If you’ve ever carried and practiced shooting with one, you know there is an art to drawing from an ankle holster.
In some ways, drawing a gun is drawing a gun. You draw one gun, you draw them all. Right?
Well, yes and no. It is true that at its core, drawing a gun is simply the act of extracting it from its holster in a way that you can easily grip it and bring it to bear on your target, the reason you drew it in the first place.
Whether you’re drawing from appendix or strongside, the basics are the same: clear your cover garment, grip the gun, pull it out, and bring it up to a firing position (be it one-handed or two).
Positioning an Ankle Holster
First, let’s talk about where to position the holster. Obviously, it goes on the ankle. Duh! But where on the ankle and on which ankle!?
Conventional wisdom is to keep it on the inside of your support side ankle because drawing is easier from inside your leg instead of outside. If you’re a righty, this means your left ankle and vice versa for lefties. As for where on your support leg, some people prefer the holster low, right on top of the collar of the shoe. The good side of this is that you have a minimal pant leg to clear to access the gun. The bad side is that when you sit down the holster peeks out from under as your pants leg rides up, giving away your little secret.
For this reason, some folks prefer to position the holster higher on the calf and either batten it down tight or wear a higher collar boot for the holster to rest on. This eliminates the accidental exposure from everyday activities, but it means you must make an extra effort to raise your pants leg material higher to draw.
Drawing When Standing
The only way your gun could be farther from you is if you’re not wearing it. But that doesn’t mean you can’t get to your ankle in time to draw and engage. You just have to plan and practice.
As always, make sure you have the tactical ability in the situation to draw your gun at all. If you do, drop to your strongside knee, lift your pants leg, flip the thumb break, and draw your gun. Make sure you’re drawing straight up and not sweeping your calf as you clear the holster and secure a tight grip. Practice this draw in a safe manner at home or on the range.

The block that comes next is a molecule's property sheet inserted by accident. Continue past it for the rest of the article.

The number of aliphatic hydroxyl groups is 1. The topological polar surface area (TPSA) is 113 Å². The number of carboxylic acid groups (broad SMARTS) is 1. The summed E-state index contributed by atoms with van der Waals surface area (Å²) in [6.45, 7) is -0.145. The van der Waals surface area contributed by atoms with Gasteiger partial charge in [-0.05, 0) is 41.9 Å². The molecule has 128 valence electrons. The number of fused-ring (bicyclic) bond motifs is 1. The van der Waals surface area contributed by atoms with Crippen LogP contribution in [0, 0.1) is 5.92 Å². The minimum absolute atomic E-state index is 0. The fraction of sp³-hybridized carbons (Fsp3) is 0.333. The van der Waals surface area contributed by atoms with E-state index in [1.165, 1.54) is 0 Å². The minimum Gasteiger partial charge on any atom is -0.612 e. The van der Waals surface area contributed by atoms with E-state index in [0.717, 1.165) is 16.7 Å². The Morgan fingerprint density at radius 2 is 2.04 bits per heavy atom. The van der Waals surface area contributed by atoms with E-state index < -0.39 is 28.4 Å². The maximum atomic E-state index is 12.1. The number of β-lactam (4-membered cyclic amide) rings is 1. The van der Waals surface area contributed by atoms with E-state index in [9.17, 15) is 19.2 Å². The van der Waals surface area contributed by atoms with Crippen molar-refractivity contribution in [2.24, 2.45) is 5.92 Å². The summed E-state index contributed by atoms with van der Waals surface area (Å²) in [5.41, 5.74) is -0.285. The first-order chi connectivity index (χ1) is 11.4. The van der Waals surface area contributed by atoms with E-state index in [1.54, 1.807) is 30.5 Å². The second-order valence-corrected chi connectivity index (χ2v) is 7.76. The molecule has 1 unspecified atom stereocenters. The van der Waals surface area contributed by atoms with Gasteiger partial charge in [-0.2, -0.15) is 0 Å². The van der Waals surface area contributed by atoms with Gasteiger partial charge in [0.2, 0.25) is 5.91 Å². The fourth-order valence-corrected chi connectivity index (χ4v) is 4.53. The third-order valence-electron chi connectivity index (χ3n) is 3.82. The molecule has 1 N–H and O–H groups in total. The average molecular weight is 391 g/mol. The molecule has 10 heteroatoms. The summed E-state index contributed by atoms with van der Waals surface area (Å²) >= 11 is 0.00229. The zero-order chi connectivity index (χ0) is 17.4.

Also, practice shooting from this position because that is probably where you will need to engage your target in real life. One tactical advantage of this kneeling position is now you are a smaller target, so your attacker might have a harder time hitting you if they return fire.
Drawing From an Ankle Holster From a Seated Position
This is where an ankle holster really shines. Whether you’re sitting at a restaurant or in your car, you have great access to a gun on your ankle. You’re halfway there already just by bending at the waist sitting down.
One of the biggest complaints about strongside carry is that it’s hard to access the gun when seated because it’s behind you and the seat back is in the way. Not so with ankle carry. Just reach down and grab!
Clearing your cover is easier, too, because your pants leg already rode up when you sat down. An ankle rig can be a great option when you’re traveling because it’s easy to access your weapon if someone confronts you in your vehicle.
Locking it Down
Whatever reason you choose to ankle carry, whether to carry your backup gun or to make a long road trip comfortable, make sure you safely practice until you get used to the motion. As with other methods of carry, the last thing you need is to fumble for your gun in a real-life shootout.
ABOUT THE AUTHOR:
David Workman is an avid gun guy and a contributing writer to several major gun publications. In addition to being an NRA-certified RSO, David trains new shooters on basic handgun skills and CCW requirements and is a strong advocate for training as much as you possibly can. “Real life shootouts don’t happen at a box range.”
©MTC Holsters, LLC and CrossBreed Holsters Blog, 2020.
Unauthorized use and/or duplication of this material without express and written permission from this site’s author and/or owner is strictly prohibited. Excerpts and links may be used, provided that full and clear credit is given to David Workman and the CrossBreed Blog with appropriate and specific direction to the original content.
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